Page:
Like most of our trout streams, there are ongoing threats and concerns. Perhaps the biggest concern for the Straight River is the maintenance of groundwater flows which keep this amazing river cool enough to support trout. Appropriations of groundwater from the Straight River’s aquifer for irrigating potatoes began to skyrocket in the 1990s. Minnesota TU fought many battles in the 90s to force state agencies to look at the cumulative impact of increasing irrigation. A settlement MNTU forged with a large producer was used to fund development by the DNR of a groundwater model for determining how increased withdrawals would affect the trout fishery. The DNR has documented that increased groundwater appropriations from the Straight River’s aquifer have negatively impacted the trout fishery. Research is continuing in an attempt to determine what level of water withdrawals could occur while maintaining suitable water temperatures in the Straight during low summer flows. The Straight should benefit from being one of the DNR’s pilot groundwater management areas.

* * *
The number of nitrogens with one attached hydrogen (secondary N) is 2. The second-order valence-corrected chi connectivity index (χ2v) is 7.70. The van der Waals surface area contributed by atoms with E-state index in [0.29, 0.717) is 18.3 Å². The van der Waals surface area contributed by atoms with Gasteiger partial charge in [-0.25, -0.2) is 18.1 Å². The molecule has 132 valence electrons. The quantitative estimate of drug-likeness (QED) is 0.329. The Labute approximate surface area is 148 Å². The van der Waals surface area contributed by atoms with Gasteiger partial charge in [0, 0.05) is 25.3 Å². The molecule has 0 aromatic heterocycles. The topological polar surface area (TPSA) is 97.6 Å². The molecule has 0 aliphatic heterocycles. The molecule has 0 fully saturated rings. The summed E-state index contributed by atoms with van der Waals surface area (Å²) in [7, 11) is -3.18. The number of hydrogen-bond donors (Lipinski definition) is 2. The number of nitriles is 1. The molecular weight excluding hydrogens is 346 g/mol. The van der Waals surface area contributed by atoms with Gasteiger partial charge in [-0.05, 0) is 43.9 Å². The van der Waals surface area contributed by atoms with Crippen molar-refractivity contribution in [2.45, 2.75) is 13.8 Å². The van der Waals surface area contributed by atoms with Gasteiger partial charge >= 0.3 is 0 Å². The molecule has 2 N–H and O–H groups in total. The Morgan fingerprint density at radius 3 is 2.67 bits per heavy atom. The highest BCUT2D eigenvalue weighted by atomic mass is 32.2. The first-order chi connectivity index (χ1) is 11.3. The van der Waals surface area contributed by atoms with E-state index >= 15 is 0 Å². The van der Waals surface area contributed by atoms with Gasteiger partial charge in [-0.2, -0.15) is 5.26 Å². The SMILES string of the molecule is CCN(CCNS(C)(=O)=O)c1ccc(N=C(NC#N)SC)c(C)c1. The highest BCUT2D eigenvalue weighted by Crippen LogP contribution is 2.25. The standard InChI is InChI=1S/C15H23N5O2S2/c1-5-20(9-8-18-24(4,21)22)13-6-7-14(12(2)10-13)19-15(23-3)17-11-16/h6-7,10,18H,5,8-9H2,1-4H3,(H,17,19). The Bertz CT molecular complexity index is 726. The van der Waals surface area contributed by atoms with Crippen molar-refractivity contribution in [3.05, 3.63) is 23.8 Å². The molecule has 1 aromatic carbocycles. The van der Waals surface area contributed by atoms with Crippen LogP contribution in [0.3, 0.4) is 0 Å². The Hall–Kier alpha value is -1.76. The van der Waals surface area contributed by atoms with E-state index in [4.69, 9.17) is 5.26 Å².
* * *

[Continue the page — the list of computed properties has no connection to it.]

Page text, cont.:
If you visit the river give a word of thanks to past fellow anglers like Peterson and Frantes. Their contribution lives on keeping the Straight wild, clean, cold and clear.